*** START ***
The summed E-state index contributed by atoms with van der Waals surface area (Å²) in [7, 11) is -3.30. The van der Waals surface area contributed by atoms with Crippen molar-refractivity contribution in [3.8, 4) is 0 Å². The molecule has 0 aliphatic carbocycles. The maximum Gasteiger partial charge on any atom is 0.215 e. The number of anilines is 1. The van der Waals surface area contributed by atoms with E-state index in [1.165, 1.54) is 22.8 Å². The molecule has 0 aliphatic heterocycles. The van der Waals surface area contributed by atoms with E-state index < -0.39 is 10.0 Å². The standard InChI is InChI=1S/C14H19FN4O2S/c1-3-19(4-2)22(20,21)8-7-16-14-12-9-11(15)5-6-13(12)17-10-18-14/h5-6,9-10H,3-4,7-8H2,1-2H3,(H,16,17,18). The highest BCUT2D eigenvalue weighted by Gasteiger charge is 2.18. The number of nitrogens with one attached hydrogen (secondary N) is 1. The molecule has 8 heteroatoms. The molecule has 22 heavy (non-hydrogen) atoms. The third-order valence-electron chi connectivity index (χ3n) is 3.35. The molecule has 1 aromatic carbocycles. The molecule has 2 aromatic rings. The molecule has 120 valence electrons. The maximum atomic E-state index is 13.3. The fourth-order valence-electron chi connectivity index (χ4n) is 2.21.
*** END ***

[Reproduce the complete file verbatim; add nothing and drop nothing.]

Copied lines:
The summed E-state index contributed by atoms with van der Waals surface area (Å²) in [7, 11) is -3.30. The van der Waals surface area contributed by atoms with Crippen molar-refractivity contribution in [3.8, 4) is 0 Å². The molecule has 0 aliphatic carbocycles. The maximum Gasteiger partial charge on any atom is 0.215 e. The number of anilines is 1. The van der Waals surface area contributed by atoms with E-state index in [1.165, 1.54) is 22.8 Å². The molecule has 0 aliphatic heterocycles. The van der Waals surface area contributed by atoms with E-state index < -0.39 is 10.0 Å². The standard InChI is InChI=1S/C14H19FN4O2S/c1-3-19(4-2)22(20,21)8-7-16-14-12-9-11(15)5-6-13(12)17-10-18-14/h5-6,9-10H,3-4,7-8H2,1-2H3,(H,16,17,18). The highest BCUT2D eigenvalue weighted by Gasteiger charge is 2.18. The number of nitrogens with one attached hydrogen (secondary N) is 1. The molecule has 8 heteroatoms. The molecule has 22 heavy (non-hydrogen) atoms. The third-order valence-electron chi connectivity index (χ3n) is 3.35. The molecule has 1 aromatic carbocycles. The molecule has 2 aromatic rings. The molecule has 120 valence electrons. The maximum atomic E-state index is 13.3. The fourth-order valence-electron chi connectivity index (χ4n) is 2.21.